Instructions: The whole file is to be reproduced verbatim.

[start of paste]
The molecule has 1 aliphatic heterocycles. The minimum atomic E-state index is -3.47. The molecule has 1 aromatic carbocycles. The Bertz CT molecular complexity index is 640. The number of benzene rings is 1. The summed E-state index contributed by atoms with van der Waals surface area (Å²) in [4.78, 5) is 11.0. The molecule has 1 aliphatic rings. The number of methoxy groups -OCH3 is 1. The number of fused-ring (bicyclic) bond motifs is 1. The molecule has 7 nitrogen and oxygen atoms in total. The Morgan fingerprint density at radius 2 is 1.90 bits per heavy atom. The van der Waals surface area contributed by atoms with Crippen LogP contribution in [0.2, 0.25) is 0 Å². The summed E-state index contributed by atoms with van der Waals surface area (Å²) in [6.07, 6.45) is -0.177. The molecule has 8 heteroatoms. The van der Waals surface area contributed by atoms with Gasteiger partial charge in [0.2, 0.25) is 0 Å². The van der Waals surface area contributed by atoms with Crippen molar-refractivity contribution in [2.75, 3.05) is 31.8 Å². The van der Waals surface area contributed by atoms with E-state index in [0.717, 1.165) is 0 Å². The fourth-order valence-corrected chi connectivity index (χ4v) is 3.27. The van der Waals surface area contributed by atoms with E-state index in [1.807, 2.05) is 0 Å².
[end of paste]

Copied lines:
The molecule has 1 aliphatic heterocycles. The minimum atomic E-state index is -3.47. The molecule has 1 aromatic carbocycles. The Bertz CT molecular complexity index is 640. The number of benzene rings is 1. The summed E-state index contributed by atoms with van der Waals surface area (Å²) in [4.78, 5) is 11.0. The molecule has 1 aliphatic rings. The number of methoxy groups -OCH3 is 1. The number of fused-ring (bicyclic) bond motifs is 1. The molecule has 7 nitrogen and oxygen atoms in total. The Morgan fingerprint density at radius 2 is 1.90 bits per heavy atom. The van der Waals surface area contributed by atoms with Crippen LogP contribution in [0.2, 0.25) is 0 Å². The summed E-state index contributed by atoms with van der Waals surface area (Å²) in [6.07, 6.45) is -0.177. The molecule has 8 heteroatoms. The van der Waals surface area contributed by atoms with Gasteiger partial charge in [0.2, 0.25) is 0 Å². The van der Waals surface area contributed by atoms with Crippen molar-refractivity contribution in [2.75, 3.05) is 31.8 Å². The van der Waals surface area contributed by atoms with E-state index in [0.717, 1.165) is 0 Å². The fourth-order valence-corrected chi connectivity index (χ4v) is 3.27. The van der Waals surface area contributed by atoms with E-state index in [1.807, 2.05) is 0 Å².